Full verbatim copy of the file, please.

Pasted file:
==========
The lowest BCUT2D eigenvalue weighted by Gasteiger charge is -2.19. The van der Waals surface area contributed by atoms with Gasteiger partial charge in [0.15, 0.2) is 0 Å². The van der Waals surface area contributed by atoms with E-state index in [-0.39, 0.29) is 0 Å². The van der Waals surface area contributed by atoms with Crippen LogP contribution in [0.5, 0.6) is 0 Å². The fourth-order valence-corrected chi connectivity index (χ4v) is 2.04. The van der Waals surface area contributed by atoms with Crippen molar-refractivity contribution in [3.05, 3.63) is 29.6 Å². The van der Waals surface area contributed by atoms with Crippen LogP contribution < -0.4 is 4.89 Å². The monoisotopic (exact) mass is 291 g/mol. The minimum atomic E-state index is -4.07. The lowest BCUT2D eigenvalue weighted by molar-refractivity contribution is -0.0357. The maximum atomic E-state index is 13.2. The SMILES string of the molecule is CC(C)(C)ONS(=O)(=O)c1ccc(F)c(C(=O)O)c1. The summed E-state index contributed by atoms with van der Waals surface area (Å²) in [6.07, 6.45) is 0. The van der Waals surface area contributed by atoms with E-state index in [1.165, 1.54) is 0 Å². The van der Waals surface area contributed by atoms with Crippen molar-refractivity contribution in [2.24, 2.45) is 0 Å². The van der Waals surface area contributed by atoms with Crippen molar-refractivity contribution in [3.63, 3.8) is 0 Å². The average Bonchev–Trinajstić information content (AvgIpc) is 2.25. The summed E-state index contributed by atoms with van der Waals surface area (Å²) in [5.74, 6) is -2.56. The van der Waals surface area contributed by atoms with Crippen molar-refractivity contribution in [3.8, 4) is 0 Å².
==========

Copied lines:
The lowest BCUT2D eigenvalue weighted by Gasteiger charge is -2.19. The van der Waals surface area contributed by atoms with Gasteiger partial charge in [0.15, 0.2) is 0 Å². The van der Waals surface area contributed by atoms with E-state index in [-0.39, 0.29) is 0 Å². The van der Waals surface area contributed by atoms with Crippen LogP contribution in [0.5, 0.6) is 0 Å². The fourth-order valence-corrected chi connectivity index (χ4v) is 2.04. The van der Waals surface area contributed by atoms with Crippen molar-refractivity contribution in [3.05, 3.63) is 29.6 Å². The van der Waals surface area contributed by atoms with Crippen LogP contribution < -0.4 is 4.89 Å². The monoisotopic (exact) mass is 291 g/mol. The minimum atomic E-state index is -4.07. The lowest BCUT2D eigenvalue weighted by molar-refractivity contribution is -0.0357. The maximum atomic E-state index is 13.2. The SMILES string of the molecule is CC(C)(C)ONS(=O)(=O)c1ccc(F)c(C(=O)O)c1. The summed E-state index contributed by atoms with van der Waals surface area (Å²) in [6.07, 6.45) is 0. The van der Waals surface area contributed by atoms with E-state index in [1.165, 1.54) is 0 Å². The van der Waals surface area contributed by atoms with Crippen molar-refractivity contribution in [2.24, 2.45) is 0 Å². The van der Waals surface area contributed by atoms with Crippen molar-refractivity contribution in [3.63, 3.8) is 0 Å². The average Bonchev–Trinajstić information content (AvgIpc) is 2.25. The summed E-state index contributed by atoms with van der Waals surface area (Å²) in [5.74, 6) is -2.56. The van der Waals surface area contributed by atoms with Crippen molar-refractivity contribution in [3.8, 4) is 0 Å².